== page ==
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post #14 of Old 06-07-2002
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Heavy weather sailing

I really think that that quote is referring to a very subtle adjustment that makes sense for race boats in a very narrow band of conditions. For cruisers which cannot burn off speed by planning or surfing when they are over powered and where sail stretch happens automatically, there would be few instances where where easing the vang makes sense.

On most boats with dacron sails, there is sufficient stretch in the sail that the sail automatically increases in draft and twist. But on boats with lower stretch high tech fabrics you can more effectively use twist to depower the boat a little without powering the sail up. As he says, it is a secindary adjustment. I don''t think it is very effective compared to leaving the vang quite tight and allowing the traveller and the sheet be eases to change incident angle.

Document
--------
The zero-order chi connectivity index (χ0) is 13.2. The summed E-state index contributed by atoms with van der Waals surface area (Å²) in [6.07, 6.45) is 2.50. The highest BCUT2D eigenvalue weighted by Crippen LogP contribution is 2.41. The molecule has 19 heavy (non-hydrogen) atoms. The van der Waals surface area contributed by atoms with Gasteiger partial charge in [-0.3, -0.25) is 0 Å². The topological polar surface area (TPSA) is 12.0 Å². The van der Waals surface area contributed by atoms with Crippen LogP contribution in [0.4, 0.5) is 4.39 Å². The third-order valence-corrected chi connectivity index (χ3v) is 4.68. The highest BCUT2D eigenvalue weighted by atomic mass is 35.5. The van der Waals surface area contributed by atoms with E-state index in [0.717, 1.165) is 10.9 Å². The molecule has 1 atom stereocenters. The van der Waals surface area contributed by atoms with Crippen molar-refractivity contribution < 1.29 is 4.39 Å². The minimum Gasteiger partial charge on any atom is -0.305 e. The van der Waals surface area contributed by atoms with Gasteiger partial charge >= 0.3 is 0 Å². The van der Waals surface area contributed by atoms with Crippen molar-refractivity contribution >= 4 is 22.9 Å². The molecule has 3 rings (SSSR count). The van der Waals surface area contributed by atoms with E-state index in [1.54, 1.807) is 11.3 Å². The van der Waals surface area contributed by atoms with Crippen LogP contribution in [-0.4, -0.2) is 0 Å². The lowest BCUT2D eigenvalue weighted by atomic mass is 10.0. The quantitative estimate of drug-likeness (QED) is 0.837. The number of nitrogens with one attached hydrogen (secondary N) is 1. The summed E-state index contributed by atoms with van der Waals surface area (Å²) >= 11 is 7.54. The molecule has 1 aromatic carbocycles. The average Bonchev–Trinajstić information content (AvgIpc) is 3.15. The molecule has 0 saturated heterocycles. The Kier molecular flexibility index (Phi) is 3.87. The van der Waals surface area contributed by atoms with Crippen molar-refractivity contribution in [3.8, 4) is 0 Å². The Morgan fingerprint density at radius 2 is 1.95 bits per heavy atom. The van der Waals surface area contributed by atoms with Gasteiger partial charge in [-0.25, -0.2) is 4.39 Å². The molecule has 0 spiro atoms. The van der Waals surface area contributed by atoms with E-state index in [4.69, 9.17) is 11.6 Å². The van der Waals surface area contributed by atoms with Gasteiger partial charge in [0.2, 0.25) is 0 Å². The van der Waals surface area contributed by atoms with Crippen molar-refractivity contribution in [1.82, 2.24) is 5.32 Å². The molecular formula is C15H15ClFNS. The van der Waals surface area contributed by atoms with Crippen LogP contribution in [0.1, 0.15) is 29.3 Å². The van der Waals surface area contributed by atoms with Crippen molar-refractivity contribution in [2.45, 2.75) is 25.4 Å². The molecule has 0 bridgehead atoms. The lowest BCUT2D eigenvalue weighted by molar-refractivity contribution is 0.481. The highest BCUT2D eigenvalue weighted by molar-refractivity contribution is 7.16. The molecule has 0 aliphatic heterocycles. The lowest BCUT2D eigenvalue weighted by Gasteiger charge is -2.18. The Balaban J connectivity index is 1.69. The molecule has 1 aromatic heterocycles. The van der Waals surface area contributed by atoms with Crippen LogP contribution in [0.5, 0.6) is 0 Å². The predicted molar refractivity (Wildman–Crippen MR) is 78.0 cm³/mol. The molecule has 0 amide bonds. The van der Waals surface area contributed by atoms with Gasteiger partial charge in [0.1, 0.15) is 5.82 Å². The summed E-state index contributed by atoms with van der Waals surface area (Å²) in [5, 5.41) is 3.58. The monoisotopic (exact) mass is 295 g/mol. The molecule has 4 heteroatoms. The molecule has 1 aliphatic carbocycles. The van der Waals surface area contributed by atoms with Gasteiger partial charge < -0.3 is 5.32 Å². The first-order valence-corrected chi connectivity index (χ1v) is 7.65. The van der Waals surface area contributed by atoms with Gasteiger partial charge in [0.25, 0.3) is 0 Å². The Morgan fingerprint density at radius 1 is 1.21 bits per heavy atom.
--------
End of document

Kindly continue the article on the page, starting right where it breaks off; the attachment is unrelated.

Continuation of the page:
This is an easy thing to experiment with and try out for yourself. If you go out on a breezy day with another person, take turns steering. Set the jib for the conditions and then steer by the jib teletales. Have the other person try bringing the traveller to windward a bit and easing the mainsail to the point where it is about to luff and feel the helm. Then ease the traveller and bring the mainsheet in tighter and feel that. Go through a number of cycles and feel the difference. Similarly put the boat on a beam reach and try easing and tightening the vbang while adjusting the mainsheet so that the sail is not luffing. At least on a tiller steered boat or a boat with minimal friction in the steering system the loads should be obvious. Even with a boat that has wheel steering you should be able to see the amount that the wheel is turned.

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